Sunday, October 24, 2010

Ann Patchett incites a riot

I recently read an article in the travel section of the Wall Street Journal by novelist and travel journalist Ann Patchett. Her piece, Did I Kill Gourmet Magazine?, bemoans the loss of a decade of opulence when Patchett was sent to report on worldwide destinations on the now defunct magazine's expense account. With tongue in cheek, she doesn't hesitate to implicate herself in having taken full advantage of her position:

"When I told Sertl [her editor] the trip should include Venice, he reminded me that the opera house in Venice had burned to the ground ten years prior. I said that I still thought it was important, you know, spiritually. He understood."

My girlfriend had set aside the article for me, thinking it both illuminating and funny. I did too. Guilty as charged! And though, as of today, 243 Facebook fans also "like this," less fortunate readers were "infuriated by this self-absorbed, self-congratulatory article."

Even professional travel writer, Kara Williams, aka 'ColoradoGal,' who usually sticks to blogging on destinations, resorts and hotels at The Vacation Gals, devoted her October 17 post to her furor and offense at Patchett's stance. Admitting her envy over the author's good fortune while the rest of us are working piecemeal, Williams is "just shocked and incredulous that she’d put these words on a screen."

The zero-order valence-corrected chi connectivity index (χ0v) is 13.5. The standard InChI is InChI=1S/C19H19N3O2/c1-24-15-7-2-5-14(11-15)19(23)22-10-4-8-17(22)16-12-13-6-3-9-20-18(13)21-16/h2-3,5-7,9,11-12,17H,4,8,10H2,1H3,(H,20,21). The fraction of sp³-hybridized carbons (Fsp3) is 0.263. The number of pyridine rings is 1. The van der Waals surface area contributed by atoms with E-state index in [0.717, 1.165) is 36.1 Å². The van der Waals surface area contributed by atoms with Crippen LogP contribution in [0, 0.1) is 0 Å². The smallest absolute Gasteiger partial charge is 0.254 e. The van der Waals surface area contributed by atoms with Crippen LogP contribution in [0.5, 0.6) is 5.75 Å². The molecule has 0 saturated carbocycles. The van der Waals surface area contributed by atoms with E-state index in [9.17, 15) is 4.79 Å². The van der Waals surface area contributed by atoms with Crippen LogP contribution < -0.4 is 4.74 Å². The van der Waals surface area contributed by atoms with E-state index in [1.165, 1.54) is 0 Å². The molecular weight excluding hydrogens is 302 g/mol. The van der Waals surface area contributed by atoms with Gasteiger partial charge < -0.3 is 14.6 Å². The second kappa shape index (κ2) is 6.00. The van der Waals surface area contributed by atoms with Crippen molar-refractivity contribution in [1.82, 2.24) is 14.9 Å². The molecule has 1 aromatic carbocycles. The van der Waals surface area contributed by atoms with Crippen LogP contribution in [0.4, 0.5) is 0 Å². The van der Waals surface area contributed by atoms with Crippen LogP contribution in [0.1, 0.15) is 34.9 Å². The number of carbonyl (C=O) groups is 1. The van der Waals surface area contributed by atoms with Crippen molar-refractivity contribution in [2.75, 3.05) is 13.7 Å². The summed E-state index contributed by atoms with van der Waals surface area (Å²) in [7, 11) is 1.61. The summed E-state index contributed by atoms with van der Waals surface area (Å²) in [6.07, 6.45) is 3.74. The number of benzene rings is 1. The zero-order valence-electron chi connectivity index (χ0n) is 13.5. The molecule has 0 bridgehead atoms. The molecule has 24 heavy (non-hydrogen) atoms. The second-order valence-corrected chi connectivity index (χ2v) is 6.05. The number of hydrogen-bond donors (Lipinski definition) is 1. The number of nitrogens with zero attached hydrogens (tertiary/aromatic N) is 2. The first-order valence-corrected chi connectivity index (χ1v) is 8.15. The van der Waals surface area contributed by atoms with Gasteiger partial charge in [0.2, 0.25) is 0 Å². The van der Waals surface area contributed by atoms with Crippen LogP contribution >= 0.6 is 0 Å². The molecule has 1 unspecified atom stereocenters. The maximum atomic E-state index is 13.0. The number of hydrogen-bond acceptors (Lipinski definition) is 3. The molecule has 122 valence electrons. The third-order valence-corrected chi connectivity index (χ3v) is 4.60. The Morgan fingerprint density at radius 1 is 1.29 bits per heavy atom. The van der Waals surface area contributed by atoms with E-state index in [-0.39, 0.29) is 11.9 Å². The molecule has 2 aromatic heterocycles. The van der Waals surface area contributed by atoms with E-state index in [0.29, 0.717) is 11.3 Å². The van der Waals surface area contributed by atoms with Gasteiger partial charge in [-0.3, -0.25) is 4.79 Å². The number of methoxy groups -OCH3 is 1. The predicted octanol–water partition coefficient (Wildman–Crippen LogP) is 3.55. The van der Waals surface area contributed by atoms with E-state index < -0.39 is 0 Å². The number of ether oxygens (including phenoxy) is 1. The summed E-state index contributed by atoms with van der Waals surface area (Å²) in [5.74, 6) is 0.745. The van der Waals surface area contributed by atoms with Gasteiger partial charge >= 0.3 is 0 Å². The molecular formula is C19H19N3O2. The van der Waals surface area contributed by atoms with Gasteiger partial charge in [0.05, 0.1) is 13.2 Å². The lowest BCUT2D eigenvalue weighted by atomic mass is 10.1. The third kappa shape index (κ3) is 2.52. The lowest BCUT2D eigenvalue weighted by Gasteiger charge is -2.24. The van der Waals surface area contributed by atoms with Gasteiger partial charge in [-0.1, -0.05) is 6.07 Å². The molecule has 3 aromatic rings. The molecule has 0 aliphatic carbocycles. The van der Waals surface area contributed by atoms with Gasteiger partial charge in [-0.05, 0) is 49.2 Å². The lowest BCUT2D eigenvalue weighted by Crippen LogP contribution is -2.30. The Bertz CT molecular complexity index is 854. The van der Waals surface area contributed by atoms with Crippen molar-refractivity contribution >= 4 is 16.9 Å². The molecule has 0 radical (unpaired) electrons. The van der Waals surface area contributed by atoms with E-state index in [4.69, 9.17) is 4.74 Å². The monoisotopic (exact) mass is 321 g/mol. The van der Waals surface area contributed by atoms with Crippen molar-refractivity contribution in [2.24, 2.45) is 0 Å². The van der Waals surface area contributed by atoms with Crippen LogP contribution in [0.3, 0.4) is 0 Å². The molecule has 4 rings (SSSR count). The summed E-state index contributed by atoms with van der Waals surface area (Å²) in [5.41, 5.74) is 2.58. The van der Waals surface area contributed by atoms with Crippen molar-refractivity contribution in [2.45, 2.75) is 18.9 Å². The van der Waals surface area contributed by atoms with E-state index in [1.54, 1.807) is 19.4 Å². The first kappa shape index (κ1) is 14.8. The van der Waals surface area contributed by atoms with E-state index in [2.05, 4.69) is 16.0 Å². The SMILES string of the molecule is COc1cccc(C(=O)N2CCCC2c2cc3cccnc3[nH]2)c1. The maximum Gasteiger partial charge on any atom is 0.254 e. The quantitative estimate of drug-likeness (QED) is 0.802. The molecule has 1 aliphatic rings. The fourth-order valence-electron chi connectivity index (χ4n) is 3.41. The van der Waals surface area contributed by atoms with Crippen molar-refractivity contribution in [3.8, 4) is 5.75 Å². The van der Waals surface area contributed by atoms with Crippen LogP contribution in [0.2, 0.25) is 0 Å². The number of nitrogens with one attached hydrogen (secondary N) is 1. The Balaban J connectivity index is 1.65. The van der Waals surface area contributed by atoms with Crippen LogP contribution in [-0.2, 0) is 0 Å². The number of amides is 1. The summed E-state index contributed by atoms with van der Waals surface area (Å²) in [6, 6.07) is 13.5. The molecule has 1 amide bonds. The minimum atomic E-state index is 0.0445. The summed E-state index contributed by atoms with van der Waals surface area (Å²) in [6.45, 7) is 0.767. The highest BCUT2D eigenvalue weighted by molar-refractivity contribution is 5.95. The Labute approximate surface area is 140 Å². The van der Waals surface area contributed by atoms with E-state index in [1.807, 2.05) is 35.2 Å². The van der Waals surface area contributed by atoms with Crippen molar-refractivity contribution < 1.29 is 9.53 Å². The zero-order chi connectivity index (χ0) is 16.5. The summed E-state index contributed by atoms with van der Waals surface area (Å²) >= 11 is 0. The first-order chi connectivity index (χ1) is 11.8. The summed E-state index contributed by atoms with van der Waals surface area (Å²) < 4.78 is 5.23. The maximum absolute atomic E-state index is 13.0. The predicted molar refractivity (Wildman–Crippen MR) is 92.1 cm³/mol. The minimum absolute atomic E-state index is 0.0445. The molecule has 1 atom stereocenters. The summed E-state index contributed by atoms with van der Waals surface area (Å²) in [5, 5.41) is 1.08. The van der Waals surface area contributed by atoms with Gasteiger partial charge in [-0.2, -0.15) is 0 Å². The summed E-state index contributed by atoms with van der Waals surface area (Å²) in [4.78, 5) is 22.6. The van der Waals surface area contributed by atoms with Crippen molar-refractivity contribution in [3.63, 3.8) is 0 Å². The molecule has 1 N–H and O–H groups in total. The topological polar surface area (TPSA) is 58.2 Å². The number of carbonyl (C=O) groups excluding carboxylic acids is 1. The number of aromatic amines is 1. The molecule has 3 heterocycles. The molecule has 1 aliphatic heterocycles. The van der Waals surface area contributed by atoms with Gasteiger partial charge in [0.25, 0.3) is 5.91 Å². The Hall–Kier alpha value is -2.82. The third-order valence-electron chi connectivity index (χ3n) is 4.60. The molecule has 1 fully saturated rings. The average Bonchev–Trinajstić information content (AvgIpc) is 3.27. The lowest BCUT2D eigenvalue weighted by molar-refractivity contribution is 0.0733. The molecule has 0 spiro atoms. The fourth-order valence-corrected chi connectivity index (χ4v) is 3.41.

Williams calls Patchett "boastful, attention-seeking, and arrogant." Most readers (of the original article and the blog) follow suit with their name-calling. Patchett is cocky, off-putting, obnoxious. Vain and vapid. Self-interested, self-absorbed and self-congratulatory. And to think she made me laugh.

Williams insists Patchett is "not funny to the hundreds of other freelance writers who are also lamenting the demise of good-paying magazines in recent years." While I'd like to count myself among the mourners, Patchett failed to incite in me the hostility engendered by so many others for her "blithely unconcerned tone."

With a hint of irony Patchett does point to her own fallibility: "Did I think about the fact that I was probably bankrupting the magazine?" She reveals that "magazine work was a beautiful party and we all just figured it would go on forever," admitting to her own greed within the context of an industry not unlike any other corporate culture of excess. Call me whatever you want, but I enjoyed the comic glimpse of the heyday and its absurdity.

Patchett's article is "a snapshot of a mostly bygone era," responded Tim Leffel, award-winning travel writer, author of Travel Writing 2.0 and editor of Perceptive Travel online magazine, "the same way you read about the decadence of Studio 54 or Apple Records (the latter having an office with regularly refilled bowls of hash in each office). Or when you watch Mad Men and go 'Hey, my dad’s office didn’t have all that free booze and hookers on call for clients. No fair!' "

Now you're talking. Show me the martinis and shrimp cocktails!

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